Are you up to your given destiny?

That is the challenge of Hamlet’s troubled question. The ultimate nature of the experience of life is that toil and pleasure, sorrow and joy, are inseparably mixed in it. The very will to life that brought one to light, however, was a will to come even through pain into this world; else one never would have got here. And that is the notion underlying the oriental idea of reincarnation. Since you came to birth in this world at this time, in this place, and with this particular destiny, it was this indeed that you wanted and required for your own ultimate illumination. That was a great big wonderful thing that you thereupon brought to pass; not the “you”, of course, that you now suppose yourself to be, but the “you” that was already there before you were born and which even now is keeping your heart beating and your lungs breathing and doing for you all those complicated things inside that are your life. You are not now to lose your nerve! Go on through with it and play your own game all the way!“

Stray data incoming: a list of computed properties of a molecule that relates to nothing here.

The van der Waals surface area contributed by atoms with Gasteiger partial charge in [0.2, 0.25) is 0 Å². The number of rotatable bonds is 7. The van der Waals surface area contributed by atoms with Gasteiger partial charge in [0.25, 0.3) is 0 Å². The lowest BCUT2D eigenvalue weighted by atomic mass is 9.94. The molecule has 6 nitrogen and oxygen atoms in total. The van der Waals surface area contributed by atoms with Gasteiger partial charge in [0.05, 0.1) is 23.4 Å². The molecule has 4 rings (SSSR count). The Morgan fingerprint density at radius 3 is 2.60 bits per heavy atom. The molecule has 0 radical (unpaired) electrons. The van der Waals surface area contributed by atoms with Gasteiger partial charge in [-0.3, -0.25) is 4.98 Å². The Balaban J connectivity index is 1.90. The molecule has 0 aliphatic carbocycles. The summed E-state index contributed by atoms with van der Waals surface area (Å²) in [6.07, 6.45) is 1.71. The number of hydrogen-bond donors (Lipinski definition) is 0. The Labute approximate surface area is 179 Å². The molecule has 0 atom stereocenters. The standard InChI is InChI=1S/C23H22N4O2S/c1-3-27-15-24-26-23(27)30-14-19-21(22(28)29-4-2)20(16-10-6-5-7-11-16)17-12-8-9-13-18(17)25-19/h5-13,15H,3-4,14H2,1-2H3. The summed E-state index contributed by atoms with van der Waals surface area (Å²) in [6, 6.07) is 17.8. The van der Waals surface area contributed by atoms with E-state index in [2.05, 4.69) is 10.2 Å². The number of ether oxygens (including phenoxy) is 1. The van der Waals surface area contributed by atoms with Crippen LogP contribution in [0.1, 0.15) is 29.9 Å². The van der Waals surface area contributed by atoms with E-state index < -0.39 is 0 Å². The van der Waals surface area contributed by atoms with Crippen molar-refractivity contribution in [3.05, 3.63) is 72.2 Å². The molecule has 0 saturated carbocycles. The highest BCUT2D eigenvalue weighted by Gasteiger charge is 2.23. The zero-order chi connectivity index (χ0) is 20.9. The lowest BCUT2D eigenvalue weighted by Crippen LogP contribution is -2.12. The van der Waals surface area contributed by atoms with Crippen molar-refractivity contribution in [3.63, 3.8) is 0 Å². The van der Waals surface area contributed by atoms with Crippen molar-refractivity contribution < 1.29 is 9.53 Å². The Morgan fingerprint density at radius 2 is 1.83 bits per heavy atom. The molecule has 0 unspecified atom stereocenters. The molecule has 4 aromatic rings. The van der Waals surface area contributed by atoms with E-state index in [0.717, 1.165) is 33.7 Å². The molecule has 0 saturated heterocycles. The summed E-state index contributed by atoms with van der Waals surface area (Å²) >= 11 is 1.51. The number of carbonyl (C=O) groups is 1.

~ Joseph Campbell, Myths to Live By


Notes: Quote – Thank you Beth at Alive on all Channels. Photo: ‘just keep climbing’ at Shelf Road near Canon City, CO by zach dischner via Your Eyes Blaze Out

I might have been myself minus amazement

Transient Desert Sands - rob woodcut

I am who I am.
A coincidence no less unthinkable
than any other.

I could have different
ancestors, after all,
I could have fluttered
from another nest
or crawled bescaled
from under another tree.

Nature’s wardrobe
holds a fair supply of costumes:
spider, seagull, field mouse.
Each fits perfectly right off
and is dutifully worn
into shreds.